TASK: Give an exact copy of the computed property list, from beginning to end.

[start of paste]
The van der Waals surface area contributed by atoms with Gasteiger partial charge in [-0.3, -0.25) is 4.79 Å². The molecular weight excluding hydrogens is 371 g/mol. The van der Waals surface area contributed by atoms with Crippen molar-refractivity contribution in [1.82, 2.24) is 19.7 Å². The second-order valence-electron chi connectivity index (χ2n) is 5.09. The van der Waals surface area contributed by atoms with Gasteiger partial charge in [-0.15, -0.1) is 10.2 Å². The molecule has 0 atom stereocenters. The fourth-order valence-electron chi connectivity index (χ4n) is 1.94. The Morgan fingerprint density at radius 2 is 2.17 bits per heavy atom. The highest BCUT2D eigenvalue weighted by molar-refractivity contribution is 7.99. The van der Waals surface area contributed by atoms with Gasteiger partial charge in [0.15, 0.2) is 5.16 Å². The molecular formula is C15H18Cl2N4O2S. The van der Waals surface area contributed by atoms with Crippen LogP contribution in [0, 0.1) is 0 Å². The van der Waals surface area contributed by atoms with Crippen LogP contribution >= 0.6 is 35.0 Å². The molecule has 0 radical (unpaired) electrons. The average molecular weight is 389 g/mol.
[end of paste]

The van der Waals surface area contributed by atoms with Gasteiger partial charge in [-0.3, -0.25) is 4.79 Å². The molecular weight excluding hydrogens is 371 g/mol. The van der Waals surface area contributed by atoms with Crippen molar-refractivity contribution in [1.82, 2.24) is 19.7 Å². The second-order valence-electron chi connectivity index (χ2n) is 5.09. The van der Waals surface area contributed by atoms with Gasteiger partial charge in [-0.15, -0.1) is 10.2 Å². The molecule has 0 atom stereocenters. The fourth-order valence-electron chi connectivity index (χ4n) is 1.94. The Morgan fingerprint density at radius 2 is 2.17 bits per heavy atom. The highest BCUT2D eigenvalue weighted by molar-refractivity contribution is 7.99. The van der Waals surface area contributed by atoms with Gasteiger partial charge in [0.15, 0.2) is 5.16 Å². The molecular formula is C15H18Cl2N4O2S. The van der Waals surface area contributed by atoms with Crippen LogP contribution in [0, 0.1) is 0 Å². The van der Waals surface area contributed by atoms with Crippen LogP contribution >= 0.6 is 35.0 Å². The molecule has 0 radical (unpaired) electrons. The average molecular weight is 389 g/mol.